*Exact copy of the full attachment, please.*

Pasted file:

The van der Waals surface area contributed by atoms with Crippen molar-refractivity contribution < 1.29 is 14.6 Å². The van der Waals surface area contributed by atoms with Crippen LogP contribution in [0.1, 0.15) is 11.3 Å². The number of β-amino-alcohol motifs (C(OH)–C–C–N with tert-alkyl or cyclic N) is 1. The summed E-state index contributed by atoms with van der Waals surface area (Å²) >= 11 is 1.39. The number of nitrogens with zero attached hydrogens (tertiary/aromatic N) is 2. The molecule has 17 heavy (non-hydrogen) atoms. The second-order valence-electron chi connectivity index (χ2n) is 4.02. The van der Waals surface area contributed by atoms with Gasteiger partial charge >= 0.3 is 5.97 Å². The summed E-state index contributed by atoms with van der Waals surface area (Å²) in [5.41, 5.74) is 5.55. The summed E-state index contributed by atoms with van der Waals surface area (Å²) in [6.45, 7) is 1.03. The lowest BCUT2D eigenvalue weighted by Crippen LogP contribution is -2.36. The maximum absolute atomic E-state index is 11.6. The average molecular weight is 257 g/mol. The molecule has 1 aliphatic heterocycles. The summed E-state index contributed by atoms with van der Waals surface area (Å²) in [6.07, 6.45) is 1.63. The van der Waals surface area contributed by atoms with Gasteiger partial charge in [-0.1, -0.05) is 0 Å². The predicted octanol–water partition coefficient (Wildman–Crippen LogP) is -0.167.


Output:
The van der Waals surface area contributed by atoms with Crippen molar-refractivity contribution < 1.29 is 14.6 Å². The van der Waals surface area contributed by atoms with Crippen LogP contribution in [0.1, 0.15) is 11.3 Å². The number of β-amino-alcohol motifs (C(OH)–C–C–N with tert-alkyl or cyclic N) is 1. The summed E-state index contributed by atoms with van der Waals surface area (Å²) >= 11 is 1.39. The number of nitrogens with zero attached hydrogens (tertiary/aromatic N) is 2. The molecule has 17 heavy (non-hydrogen) atoms. The second-order valence-electron chi connectivity index (χ2n) is 4.02. The van der Waals surface area contributed by atoms with Gasteiger partial charge >= 0.3 is 5.97 Å². The summed E-state index contributed by atoms with van der Waals surface area (Å²) in [5.41, 5.74) is 5.55. The summed E-state index contributed by atoms with van der Waals surface area (Å²) in [6.45, 7) is 1.03. The lowest BCUT2D eigenvalue weighted by Crippen LogP contribution is -2.36. The maximum absolute atomic E-state index is 11.6. The average molecular weight is 257 g/mol. The molecule has 1 aliphatic heterocycles. The summed E-state index contributed by atoms with van der Waals surface area (Å²) in [6.07, 6.45) is 1.63. The van der Waals surface area contributed by atoms with Gasteiger partial charge in [-0.1, -0.05) is 0 Å². The predicted octanol–water partition coefficient (Wildman–Crippen LogP) is -0.167.